Pebbles: Chemo help from an unlikely source.

The air is warm and balmy without a cloud in the sky as I sit on our side porch, my bum on the warm bricks leaning against one of the cedar posts. I’m back home from chemo at the hospital. I’m feeling peppy as a result, enjoying my 3 day high before the inevitable crash. Despite my spirits, I’m too worn out to do anything but chill. The ever present chatter in my head has dulled, and has been replaced with heavy lead.

There is a crash as a blond Labrador puppy tumbles into our yard having jumped the white picket gate. I laugh.

Imbuing so much joie de vivre, she waddles over swinging her large tail enthusiastically back and forth to greet me.

“What’s your name?, ” I ask. She wags in response. A quarter of an hour later, her name will be revealed when her owner calls her home.

For some unknown reason, she hunches down and crawls to me in submission until she has her head on my lap, a ritual that will be repeated over and over for many times to come. And there we sit, and sit and sit.

There isn’t much conversation on my part, just solitude and quiet company. Occasionally, I stroke her but she never demands my attention.

Our interlude is interrupted when my unseen neighbor calls from across the way, “Pebbles, Pebbles, Pebbles…” Eventually, the calls become more frantic, and Pebbles reluctantly gets up and bounds home.

In these warm days, I often leave my porch doors open for cross breezes and airing. On Days 4 and 5 of chemo, my so called nadir, the bottom of the cycle, when life slows, energy drains, and its requires effort to move, the click, click of her nails on the kitchen tiles can be heard faintly, along with the squeaks of furniture being bumped or knocked.

She is looking for me.

Sometimes she is caught by my husband or I manage to get her “shooshed” out before he arrives. She is naughty, but she is faithful; my nurse checking on me — that I am alright, that I am breathing and still here.

A few times, she sneaks to the top floor and lumbers into our bedroom where she finds me flat out, curled in a ball on the platform bed. I rouse and now rendered arthritic, gingerly shuffle down the stairs with her to get her out of the house. We sit quietly with one another and then she heads home when she can no longer bear the calls for her whereabouts.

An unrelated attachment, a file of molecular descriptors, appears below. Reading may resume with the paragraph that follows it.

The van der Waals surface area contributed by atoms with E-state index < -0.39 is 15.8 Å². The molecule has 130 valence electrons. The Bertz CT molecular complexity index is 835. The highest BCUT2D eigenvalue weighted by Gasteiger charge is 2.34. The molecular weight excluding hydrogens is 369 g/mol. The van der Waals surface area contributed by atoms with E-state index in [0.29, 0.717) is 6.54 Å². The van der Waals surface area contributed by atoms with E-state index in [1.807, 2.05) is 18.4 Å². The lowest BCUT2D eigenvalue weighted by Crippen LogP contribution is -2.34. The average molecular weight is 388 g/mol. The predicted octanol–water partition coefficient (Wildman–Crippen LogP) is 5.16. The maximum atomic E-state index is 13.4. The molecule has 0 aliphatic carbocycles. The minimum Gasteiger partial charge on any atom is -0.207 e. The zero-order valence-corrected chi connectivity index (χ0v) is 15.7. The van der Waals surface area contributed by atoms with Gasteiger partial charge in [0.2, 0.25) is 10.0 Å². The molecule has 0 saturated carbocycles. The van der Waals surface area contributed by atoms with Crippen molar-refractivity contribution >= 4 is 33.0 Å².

Today, she visits after a lull of a few days. Where has my companion been? This time she doesn’t crawl but approaches me timidly, and lies on her side with her paws up in the air. “What’s up girl?”, I ask. And then I see it, she has stitches. She has been fixed.

Her eyes seem to question me. “It hurts,” she seems to say. I explain to her that she’s had surgery. And then an imagined or perhaps real conversation ensues, as her head tilts back and forth repeatedly, like a child continuously asking questions. I picture puppies in my head for her. Eventually, she quiets down.

“Don’t worry you will heal, ” I tell her. And this time, it is me, who provides comfort as I gently stroke her spine and softly rub the length of her tail.

For some reason, I have the occasion to visit my neighbors. Pebbles is lying in the kitchen chewing on a stuffed purple toy. She refuses to look up or acknowledge me. It is as if we are secret lovers and I have invaded her home turf unbidden. She is with her family and I refuse to out her. I let her enjoy her ruse. “It’s okay,” I say in my mind, “Your secret is safe with me.”

Slowly, the visits become further and further apart, partially because her owners have tired of her disappearing acts and have erected a fence. Initially, she is able to jump over it, but she is growing quickly, getting bigger by the weeks. Finally, she resorts to digging her way out.

She visits covered in mud, appearing suddenly with a sideways grin, shaking head and lolling tongue.

Come September, I am away for my next stage of treatment: dreaded radiation. I am gone for almost 3 months. When I return it is Christmas time, the visiting cycle has been broken, and she no longer comes over.

The next time I see her, she is an adult dog, heavy set. Her lithe body has given way to large bones, and a full body. Yet, she remains sweet natured and patient.

Some 20 plus months after diagnosis, my cancer treatments: the surgery, chemo, radiation and biological treatments are over. Our sweet moments together are no more.

Another few months past, when I run into my neighbor at the grocery store and ask after Pebbles. She says her dog is finally staying home and no longer disappearing.

I say to her, “You have no idea, do you?”

“Idea about what?” she replies.

“Pebbles was visiting me. I was going through chemo, and she sat with me everyday religiously.”

My neighbor is incredulous. She says she didn’t know I had cancer.

Aye, but her dog did. I tell her what a beautiful soul Pebbles is, a natural therapy dog.

I warm when I think how Pebbles, an aptly named dog, created ripples that helped get me through the most physically and emotionally challenging period of my life.

Pebbles taught me that you really don’t need words. You just need to consistently show up with your full presence.

Drop a word of cheer and kindness: just a flash and it is gone;

But there’s half-a-hundred ripples circling on and on and on,

Bearing hope and joy and comfort on each splashing, dashing wave

Till you wouldn’t believe the volume of the one kind word you gave.

~James William Foley

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